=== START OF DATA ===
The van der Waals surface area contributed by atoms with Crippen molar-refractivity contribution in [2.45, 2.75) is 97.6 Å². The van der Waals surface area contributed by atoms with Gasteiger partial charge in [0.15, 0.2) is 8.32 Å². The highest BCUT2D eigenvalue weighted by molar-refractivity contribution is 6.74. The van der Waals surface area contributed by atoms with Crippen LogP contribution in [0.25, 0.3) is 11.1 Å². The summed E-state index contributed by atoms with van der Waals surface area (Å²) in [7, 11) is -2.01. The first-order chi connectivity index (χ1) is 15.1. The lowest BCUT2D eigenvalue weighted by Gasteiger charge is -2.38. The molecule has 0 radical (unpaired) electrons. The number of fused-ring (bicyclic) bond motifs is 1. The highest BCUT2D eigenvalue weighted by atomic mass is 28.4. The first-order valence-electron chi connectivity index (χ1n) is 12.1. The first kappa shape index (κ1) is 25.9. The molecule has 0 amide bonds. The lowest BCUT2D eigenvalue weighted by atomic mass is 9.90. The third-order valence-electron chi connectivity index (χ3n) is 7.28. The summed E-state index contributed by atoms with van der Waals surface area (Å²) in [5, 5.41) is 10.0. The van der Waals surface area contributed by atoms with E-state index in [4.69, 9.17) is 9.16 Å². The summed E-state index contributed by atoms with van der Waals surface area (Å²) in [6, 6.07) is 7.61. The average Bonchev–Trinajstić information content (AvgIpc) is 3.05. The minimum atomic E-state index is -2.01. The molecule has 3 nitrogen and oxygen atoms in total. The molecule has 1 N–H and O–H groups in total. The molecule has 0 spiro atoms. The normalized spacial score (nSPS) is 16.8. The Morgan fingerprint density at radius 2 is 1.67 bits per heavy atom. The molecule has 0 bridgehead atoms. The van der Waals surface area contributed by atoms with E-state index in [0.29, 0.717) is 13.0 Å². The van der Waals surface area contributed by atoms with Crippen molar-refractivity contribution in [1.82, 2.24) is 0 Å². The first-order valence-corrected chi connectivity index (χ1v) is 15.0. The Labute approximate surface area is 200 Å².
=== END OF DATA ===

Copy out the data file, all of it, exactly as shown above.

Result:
The van der Waals surface area contributed by atoms with Crippen molar-refractivity contribution in [2.45, 2.75) is 97.6 Å². The van der Waals surface area contributed by atoms with Gasteiger partial charge in [0.15, 0.2) is 8.32 Å². The highest BCUT2D eigenvalue weighted by molar-refractivity contribution is 6.74. The van der Waals surface area contributed by atoms with Crippen LogP contribution in [0.25, 0.3) is 11.1 Å². The summed E-state index contributed by atoms with van der Waals surface area (Å²) in [7, 11) is -2.01. The first-order chi connectivity index (χ1) is 15.1. The lowest BCUT2D eigenvalue weighted by Gasteiger charge is -2.38. The molecule has 0 radical (unpaired) electrons. The number of fused-ring (bicyclic) bond motifs is 1. The highest BCUT2D eigenvalue weighted by atomic mass is 28.4. The first-order valence-electron chi connectivity index (χ1n) is 12.1. The first kappa shape index (κ1) is 25.9. The molecule has 0 amide bonds. The lowest BCUT2D eigenvalue weighted by atomic mass is 9.90. The third-order valence-electron chi connectivity index (χ3n) is 7.28. The summed E-state index contributed by atoms with van der Waals surface area (Å²) in [5, 5.41) is 10.0. The van der Waals surface area contributed by atoms with E-state index in [4.69, 9.17) is 9.16 Å². The summed E-state index contributed by atoms with van der Waals surface area (Å²) in [6, 6.07) is 7.61. The average Bonchev–Trinajstić information content (AvgIpc) is 3.05. The minimum atomic E-state index is -2.01. The molecule has 3 nitrogen and oxygen atoms in total. The molecule has 1 N–H and O–H groups in total. The molecule has 0 spiro atoms. The normalized spacial score (nSPS) is 16.8. The Morgan fingerprint density at radius 2 is 1.67 bits per heavy atom. The molecule has 0 bridgehead atoms. The van der Waals surface area contributed by atoms with E-state index in [0.29, 0.717) is 13.0 Å². The van der Waals surface area contributed by atoms with Crippen molar-refractivity contribution in [1.82, 2.24) is 0 Å². The first-order valence-corrected chi connectivity index (χ1v) is 15.0. The Labute approximate surface area is 200 Å².